Friday, August 24, 2018

Gardens Display Economic & Cultural Ambitions - For Decoration...

Ladies Gardening Indoors & Out for Decoration

1760. William Williams (1727-1791). Deborah Richmond. Brooklyn Museum, New York.

There are portraits of women in the British American colonies & early republic depicting ladies, and even one gentleman, with potted plants. However, traditionally married American women of means might be in charge of daily activities in the greenhouse or the kitchen garden, but they were not often the master of the grounds.
1773. John Singleton Copley (1738-1815). Rebecca Boylston (1727-1798) (Mrs. Moses Gill). Rhode Island School of Design, Museum of Art, Providence, Rhode Island. 

This was not always true. Eliza Lucas Pinckney, took charge of her father's plantations in South Carolina, when she was a teenager; and when she married an older man who died in a few years, she was once again in charge. The strong-willed gentlewoman made all the decisions about her plantations' gardens & grounds and wrote in a 1742 letter to a friend of the garden she was planning, “it shall be filled with all kinds of flowers, as well wild as Garden flowers, with seats of Camomile & here & there a fruit tree--oranges, nectrons, Plumbs.”
1788. Reuben Moulthorp (1763-1814). Mary Kimberly Thomas Reynolds. 

As the 19th century dawned, women began to play a more important role in planning the garden, especially its ornamental components. Many busy husbands, more interested in the growing commercial possibilities in the transitional agrarian society, began to leave the management of the gardens to their wives.

At the Riversdale plantation in Prince George’s County, Maryland, Rosalie Stier Calvert wrote to her father on May 19, 1805, “We are getting much better at the art of gardening.”
1801 Rembrandt Peale (1778-1860). Rubens Peale (1784-1865) with Gerainium.

By the beginning of the 19th century, the ladies were becoming more interested in decorative flowers & potted plants offered to them by the new seed & nursery dealers such as Irish immigrant seedsman Bernard M'Mahon (1775-1816) in Philadelphia. Flowers decorated their grounds in the summer and potted plants decorated their interiors during the winter months.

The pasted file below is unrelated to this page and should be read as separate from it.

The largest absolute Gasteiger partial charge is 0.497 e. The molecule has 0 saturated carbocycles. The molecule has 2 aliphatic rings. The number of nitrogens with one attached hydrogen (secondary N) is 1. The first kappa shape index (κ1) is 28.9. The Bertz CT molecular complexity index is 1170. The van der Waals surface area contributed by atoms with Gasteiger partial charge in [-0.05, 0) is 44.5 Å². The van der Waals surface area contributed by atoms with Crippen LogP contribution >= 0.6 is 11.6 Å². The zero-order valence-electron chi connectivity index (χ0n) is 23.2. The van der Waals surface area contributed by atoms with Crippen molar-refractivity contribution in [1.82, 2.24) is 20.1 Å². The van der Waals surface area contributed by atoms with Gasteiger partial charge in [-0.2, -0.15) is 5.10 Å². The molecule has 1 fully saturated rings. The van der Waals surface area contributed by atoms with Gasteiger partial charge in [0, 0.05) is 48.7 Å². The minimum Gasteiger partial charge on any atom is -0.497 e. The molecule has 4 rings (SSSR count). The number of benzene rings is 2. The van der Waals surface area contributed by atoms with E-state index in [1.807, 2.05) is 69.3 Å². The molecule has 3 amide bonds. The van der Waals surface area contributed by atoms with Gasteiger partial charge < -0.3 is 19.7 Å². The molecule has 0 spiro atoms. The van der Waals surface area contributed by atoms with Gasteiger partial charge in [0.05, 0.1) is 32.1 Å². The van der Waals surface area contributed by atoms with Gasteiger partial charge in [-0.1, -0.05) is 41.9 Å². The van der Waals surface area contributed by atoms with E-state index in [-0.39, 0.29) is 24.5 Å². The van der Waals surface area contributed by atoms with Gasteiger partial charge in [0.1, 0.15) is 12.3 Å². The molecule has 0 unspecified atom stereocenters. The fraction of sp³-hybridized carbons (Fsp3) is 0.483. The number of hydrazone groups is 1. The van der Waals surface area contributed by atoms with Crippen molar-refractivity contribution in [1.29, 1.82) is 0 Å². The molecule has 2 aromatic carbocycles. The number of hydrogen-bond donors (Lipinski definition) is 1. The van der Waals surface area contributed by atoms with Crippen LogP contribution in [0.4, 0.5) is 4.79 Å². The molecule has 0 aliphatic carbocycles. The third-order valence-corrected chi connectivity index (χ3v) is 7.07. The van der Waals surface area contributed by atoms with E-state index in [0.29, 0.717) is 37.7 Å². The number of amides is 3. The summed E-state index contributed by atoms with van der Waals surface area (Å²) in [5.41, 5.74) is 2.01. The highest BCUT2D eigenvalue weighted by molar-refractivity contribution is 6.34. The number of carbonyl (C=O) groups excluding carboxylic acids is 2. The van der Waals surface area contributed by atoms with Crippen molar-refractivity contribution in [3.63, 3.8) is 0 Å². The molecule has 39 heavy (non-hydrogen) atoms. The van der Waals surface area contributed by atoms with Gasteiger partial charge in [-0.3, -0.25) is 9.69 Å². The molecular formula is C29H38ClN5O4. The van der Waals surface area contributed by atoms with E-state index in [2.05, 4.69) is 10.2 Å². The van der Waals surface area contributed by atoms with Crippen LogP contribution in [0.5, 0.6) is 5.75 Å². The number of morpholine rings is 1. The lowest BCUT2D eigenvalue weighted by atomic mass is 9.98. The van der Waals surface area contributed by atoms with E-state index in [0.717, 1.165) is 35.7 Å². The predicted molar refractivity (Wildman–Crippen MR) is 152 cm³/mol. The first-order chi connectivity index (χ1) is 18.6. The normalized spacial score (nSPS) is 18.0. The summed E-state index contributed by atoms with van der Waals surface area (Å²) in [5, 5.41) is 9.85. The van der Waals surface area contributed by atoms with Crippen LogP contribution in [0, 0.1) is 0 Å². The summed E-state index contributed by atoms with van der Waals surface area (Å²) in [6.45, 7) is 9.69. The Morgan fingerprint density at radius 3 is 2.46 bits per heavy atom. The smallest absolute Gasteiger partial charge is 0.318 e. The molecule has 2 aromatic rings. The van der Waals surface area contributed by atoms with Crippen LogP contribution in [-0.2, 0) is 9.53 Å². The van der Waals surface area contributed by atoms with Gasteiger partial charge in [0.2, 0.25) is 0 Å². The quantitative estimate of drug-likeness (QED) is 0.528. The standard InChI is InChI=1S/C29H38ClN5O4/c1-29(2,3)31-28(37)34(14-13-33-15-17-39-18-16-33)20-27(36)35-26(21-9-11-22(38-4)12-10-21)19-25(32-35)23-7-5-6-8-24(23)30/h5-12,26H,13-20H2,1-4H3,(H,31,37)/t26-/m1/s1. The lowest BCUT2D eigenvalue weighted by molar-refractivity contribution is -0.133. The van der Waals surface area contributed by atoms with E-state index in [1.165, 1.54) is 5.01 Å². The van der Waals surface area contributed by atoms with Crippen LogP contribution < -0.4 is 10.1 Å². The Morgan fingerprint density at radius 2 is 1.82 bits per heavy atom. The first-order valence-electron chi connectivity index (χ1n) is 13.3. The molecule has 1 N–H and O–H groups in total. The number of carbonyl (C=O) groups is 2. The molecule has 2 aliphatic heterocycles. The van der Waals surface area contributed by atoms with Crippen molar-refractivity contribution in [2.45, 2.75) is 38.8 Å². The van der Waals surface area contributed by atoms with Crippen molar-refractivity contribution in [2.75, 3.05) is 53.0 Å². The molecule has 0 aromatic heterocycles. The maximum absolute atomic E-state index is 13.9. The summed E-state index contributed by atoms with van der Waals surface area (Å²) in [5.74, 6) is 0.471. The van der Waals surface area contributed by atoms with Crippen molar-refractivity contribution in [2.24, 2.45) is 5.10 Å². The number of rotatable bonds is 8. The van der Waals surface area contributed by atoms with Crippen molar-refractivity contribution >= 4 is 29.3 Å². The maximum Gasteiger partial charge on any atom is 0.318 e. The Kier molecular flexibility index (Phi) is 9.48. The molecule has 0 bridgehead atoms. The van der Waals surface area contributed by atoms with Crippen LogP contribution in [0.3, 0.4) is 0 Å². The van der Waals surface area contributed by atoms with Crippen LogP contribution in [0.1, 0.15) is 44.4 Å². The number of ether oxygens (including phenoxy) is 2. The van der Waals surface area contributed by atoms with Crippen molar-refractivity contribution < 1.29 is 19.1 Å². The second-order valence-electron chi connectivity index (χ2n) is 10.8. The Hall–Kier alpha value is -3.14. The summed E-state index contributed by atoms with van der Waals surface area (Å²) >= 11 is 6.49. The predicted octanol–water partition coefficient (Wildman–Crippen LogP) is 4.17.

Bernard M'Mahon's close friend, New Yorker Grant Thorburn (1773-1863) wrote of painting flower pots in 1801, which lead to his flourishing New York seed business, "About this time the ladies in New York were beginning to shew their taste for flowers; and it was customary to sell the empty flower pots in the grocery stores; these articles also comprised part of my stock...

In the fall of the year, when the plants wanted shifting prepatory to their being placed in the parlour, I was often asked for pots of a handsome quality, or better made...

I was looking for some other means to support my family. All at once it came into my mind to take and paint some of my common flower-pots with green varnish paint, thinking it would better suit the taste of the ladies than the common brick-bat colored ones.

I painted two pair, and exposed them in front of my window. I remember, just as I had placed the two pair of pots in front of my window on the outside, I was standing on the sidewalk, admiring their appearance, a carriage came along, having the glasses let down, and one lady only in the carriage. As the carriage passed my shop, her eye lit on the pots; she put her head out at the window, and looked back, as far as she could see, on the pots...